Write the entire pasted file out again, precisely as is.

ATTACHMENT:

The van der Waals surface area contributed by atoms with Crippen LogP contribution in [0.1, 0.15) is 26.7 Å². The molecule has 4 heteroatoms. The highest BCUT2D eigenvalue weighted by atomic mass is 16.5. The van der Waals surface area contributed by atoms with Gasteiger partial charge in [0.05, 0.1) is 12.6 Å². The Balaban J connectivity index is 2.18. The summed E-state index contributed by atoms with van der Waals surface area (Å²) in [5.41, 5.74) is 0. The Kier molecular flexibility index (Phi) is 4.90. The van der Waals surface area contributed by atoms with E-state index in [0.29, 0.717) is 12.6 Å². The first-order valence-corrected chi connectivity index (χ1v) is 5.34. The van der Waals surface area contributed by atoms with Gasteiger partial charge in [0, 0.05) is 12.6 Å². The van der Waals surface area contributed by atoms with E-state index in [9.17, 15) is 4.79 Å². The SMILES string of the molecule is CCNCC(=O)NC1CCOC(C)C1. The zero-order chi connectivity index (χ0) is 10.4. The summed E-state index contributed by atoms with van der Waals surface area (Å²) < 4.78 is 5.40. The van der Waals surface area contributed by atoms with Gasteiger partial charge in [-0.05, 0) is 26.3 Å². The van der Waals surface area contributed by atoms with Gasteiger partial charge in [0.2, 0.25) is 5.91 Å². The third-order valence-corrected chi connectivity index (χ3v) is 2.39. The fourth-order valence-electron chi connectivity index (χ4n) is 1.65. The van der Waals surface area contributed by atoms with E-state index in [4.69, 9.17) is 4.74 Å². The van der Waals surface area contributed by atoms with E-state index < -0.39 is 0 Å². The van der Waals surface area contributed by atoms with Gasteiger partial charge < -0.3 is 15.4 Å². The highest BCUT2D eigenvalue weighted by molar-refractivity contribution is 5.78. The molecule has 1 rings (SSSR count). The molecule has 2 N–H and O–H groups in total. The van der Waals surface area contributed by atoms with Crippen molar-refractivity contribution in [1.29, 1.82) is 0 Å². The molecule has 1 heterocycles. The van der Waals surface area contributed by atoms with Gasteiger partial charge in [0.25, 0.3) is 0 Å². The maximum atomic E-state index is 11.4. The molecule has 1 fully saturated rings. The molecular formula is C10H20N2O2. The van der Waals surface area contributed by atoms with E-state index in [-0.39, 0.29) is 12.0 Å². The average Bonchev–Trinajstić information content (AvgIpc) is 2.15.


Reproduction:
The van der Waals surface area contributed by atoms with Crippen LogP contribution in [0.1, 0.15) is 26.7 Å². The molecule has 4 heteroatoms. The highest BCUT2D eigenvalue weighted by atomic mass is 16.5. The van der Waals surface area contributed by atoms with Gasteiger partial charge in [0.05, 0.1) is 12.6 Å². The Balaban J connectivity index is 2.18. The summed E-state index contributed by atoms with van der Waals surface area (Å²) in [5.41, 5.74) is 0. The Kier molecular flexibility index (Phi) is 4.90. The van der Waals surface area contributed by atoms with E-state index in [0.29, 0.717) is 12.6 Å². The first-order valence-corrected chi connectivity index (χ1v) is 5.34. The van der Waals surface area contributed by atoms with Gasteiger partial charge in [0, 0.05) is 12.6 Å². The van der Waals surface area contributed by atoms with E-state index in [9.17, 15) is 4.79 Å². The SMILES string of the molecule is CCNCC(=O)NC1CCOC(C)C1. The zero-order chi connectivity index (χ0) is 10.4. The summed E-state index contributed by atoms with van der Waals surface area (Å²) < 4.78 is 5.40. The van der Waals surface area contributed by atoms with Gasteiger partial charge in [-0.05, 0) is 26.3 Å². The van der Waals surface area contributed by atoms with Gasteiger partial charge in [0.2, 0.25) is 5.91 Å². The third-order valence-corrected chi connectivity index (χ3v) is 2.39. The fourth-order valence-electron chi connectivity index (χ4n) is 1.65. The van der Waals surface area contributed by atoms with E-state index in [4.69, 9.17) is 4.74 Å². The van der Waals surface area contributed by atoms with E-state index < -0.39 is 0 Å². The van der Waals surface area contributed by atoms with Gasteiger partial charge < -0.3 is 15.4 Å². The highest BCUT2D eigenvalue weighted by molar-refractivity contribution is 5.78. The molecule has 1 rings (SSSR count). The molecule has 2 N–H and O–H groups in total. The van der Waals surface area contributed by atoms with Crippen molar-refractivity contribution in [1.29, 1.82) is 0 Å². The molecule has 1 heterocycles. The van der Waals surface area contributed by atoms with Gasteiger partial charge in [0.25, 0.3) is 0 Å². The maximum atomic E-state index is 11.4. The molecule has 1 fully saturated rings. The molecular formula is C10H20N2O2. The van der Waals surface area contributed by atoms with E-state index in [-0.39, 0.29) is 12.0 Å². The average Bonchev–Trinajstić information content (AvgIpc) is 2.15.